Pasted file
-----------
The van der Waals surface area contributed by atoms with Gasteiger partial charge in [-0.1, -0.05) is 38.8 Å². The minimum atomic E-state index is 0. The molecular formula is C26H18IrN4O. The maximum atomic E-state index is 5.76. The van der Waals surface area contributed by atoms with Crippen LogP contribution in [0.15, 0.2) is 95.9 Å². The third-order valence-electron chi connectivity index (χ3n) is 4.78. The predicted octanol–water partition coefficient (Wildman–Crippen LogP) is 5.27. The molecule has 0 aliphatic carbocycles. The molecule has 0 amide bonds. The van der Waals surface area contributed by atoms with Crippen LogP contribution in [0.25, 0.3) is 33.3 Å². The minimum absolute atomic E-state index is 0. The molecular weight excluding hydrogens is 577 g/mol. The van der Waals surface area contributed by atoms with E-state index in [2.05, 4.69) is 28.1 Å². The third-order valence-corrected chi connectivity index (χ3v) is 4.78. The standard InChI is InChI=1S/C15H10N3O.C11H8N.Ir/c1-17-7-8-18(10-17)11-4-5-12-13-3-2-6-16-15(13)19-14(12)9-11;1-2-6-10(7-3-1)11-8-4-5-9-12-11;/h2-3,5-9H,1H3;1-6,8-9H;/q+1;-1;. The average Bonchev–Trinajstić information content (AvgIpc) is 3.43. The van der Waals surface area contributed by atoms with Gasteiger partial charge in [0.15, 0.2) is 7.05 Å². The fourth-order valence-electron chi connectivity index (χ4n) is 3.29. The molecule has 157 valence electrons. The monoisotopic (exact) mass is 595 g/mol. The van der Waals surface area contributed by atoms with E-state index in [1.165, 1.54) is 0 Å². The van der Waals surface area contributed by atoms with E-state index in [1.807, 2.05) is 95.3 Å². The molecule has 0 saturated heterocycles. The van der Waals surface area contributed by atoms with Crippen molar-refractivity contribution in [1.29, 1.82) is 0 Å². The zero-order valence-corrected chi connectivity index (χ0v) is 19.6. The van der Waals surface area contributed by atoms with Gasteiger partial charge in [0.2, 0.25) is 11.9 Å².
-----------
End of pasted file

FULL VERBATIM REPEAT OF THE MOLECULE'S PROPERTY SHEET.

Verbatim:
The van der Waals surface area contributed by atoms with Gasteiger partial charge in [-0.1, -0.05) is 38.8 Å². The minimum atomic E-state index is 0. The molecular formula is C26H18IrN4O. The maximum atomic E-state index is 5.76. The van der Waals surface area contributed by atoms with Crippen LogP contribution in [0.15, 0.2) is 95.9 Å². The third-order valence-electron chi connectivity index (χ3n) is 4.78. The predicted octanol–water partition coefficient (Wildman–Crippen LogP) is 5.27. The molecule has 0 aliphatic carbocycles. The molecule has 0 amide bonds. The van der Waals surface area contributed by atoms with Crippen LogP contribution in [0.25, 0.3) is 33.3 Å². The minimum absolute atomic E-state index is 0. The molecular weight excluding hydrogens is 577 g/mol. The van der Waals surface area contributed by atoms with E-state index in [2.05, 4.69) is 28.1 Å². The third-order valence-corrected chi connectivity index (χ3v) is 4.78. The standard InChI is InChI=1S/C15H10N3O.C11H8N.Ir/c1-17-7-8-18(10-17)11-4-5-12-13-3-2-6-16-15(13)19-14(12)9-11;1-2-6-10(7-3-1)11-8-4-5-9-12-11;/h2-3,5-9H,1H3;1-6,8-9H;/q+1;-1;. The average Bonchev–Trinajstić information content (AvgIpc) is 3.43. The van der Waals surface area contributed by atoms with Gasteiger partial charge in [0.15, 0.2) is 7.05 Å². The fourth-order valence-electron chi connectivity index (χ4n) is 3.29. The molecule has 157 valence electrons. The monoisotopic (exact) mass is 595 g/mol. The van der Waals surface area contributed by atoms with E-state index in [1.165, 1.54) is 0 Å². The van der Waals surface area contributed by atoms with E-state index in [1.807, 2.05) is 95.3 Å². The molecule has 0 saturated heterocycles. The van der Waals surface area contributed by atoms with Crippen molar-refractivity contribution in [1.29, 1.82) is 0 Å². The zero-order valence-corrected chi connectivity index (χ0v) is 19.6. The van der Waals surface area contributed by atoms with Gasteiger partial charge in [0.2, 0.25) is 11.9 Å².